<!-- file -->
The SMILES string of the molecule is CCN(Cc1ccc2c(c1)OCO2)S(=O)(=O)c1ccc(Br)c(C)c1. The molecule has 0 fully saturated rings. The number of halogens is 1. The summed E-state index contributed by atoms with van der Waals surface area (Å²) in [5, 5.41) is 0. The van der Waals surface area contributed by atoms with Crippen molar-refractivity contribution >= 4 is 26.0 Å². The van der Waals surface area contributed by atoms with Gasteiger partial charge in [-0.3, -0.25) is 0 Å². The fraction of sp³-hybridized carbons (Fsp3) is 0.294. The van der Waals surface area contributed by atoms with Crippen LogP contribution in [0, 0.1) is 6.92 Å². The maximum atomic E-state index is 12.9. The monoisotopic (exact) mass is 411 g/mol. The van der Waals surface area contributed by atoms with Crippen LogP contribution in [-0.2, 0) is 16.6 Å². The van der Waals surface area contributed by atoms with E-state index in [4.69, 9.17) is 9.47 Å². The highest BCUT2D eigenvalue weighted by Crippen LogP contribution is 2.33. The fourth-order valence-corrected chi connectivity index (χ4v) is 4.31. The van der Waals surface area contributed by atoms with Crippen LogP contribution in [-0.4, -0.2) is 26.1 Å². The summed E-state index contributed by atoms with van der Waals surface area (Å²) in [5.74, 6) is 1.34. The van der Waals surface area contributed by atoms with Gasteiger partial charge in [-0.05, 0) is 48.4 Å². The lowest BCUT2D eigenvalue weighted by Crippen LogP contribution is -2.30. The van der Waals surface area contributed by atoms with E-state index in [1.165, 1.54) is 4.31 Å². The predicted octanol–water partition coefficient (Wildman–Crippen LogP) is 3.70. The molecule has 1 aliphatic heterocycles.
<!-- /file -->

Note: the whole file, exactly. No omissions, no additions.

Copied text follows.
The SMILES string of the molecule is CCN(Cc1ccc2c(c1)OCO2)S(=O)(=O)c1ccc(Br)c(C)c1. The molecule has 0 fully saturated rings. The number of halogens is 1. The summed E-state index contributed by atoms with van der Waals surface area (Å²) in [5, 5.41) is 0. The van der Waals surface area contributed by atoms with Crippen molar-refractivity contribution >= 4 is 26.0 Å². The van der Waals surface area contributed by atoms with Gasteiger partial charge in [-0.3, -0.25) is 0 Å². The fraction of sp³-hybridized carbons (Fsp3) is 0.294. The van der Waals surface area contributed by atoms with Crippen LogP contribution in [0, 0.1) is 6.92 Å². The maximum atomic E-state index is 12.9. The monoisotopic (exact) mass is 411 g/mol. The van der Waals surface area contributed by atoms with Crippen LogP contribution in [-0.2, 0) is 16.6 Å². The van der Waals surface area contributed by atoms with E-state index in [4.69, 9.17) is 9.47 Å². The highest BCUT2D eigenvalue weighted by Crippen LogP contribution is 2.33. The fourth-order valence-corrected chi connectivity index (χ4v) is 4.31. The van der Waals surface area contributed by atoms with Crippen LogP contribution in [-0.4, -0.2) is 26.1 Å². The summed E-state index contributed by atoms with van der Waals surface area (Å²) in [5.74, 6) is 1.34. The van der Waals surface area contributed by atoms with Gasteiger partial charge in [-0.05, 0) is 48.4 Å². The lowest BCUT2D eigenvalue weighted by Crippen LogP contribution is -2.30. The van der Waals surface area contributed by atoms with E-state index in [1.165, 1.54) is 4.31 Å². The predicted octanol–water partition coefficient (Wildman–Crippen LogP) is 3.70. The molecule has 1 aliphatic heterocycles.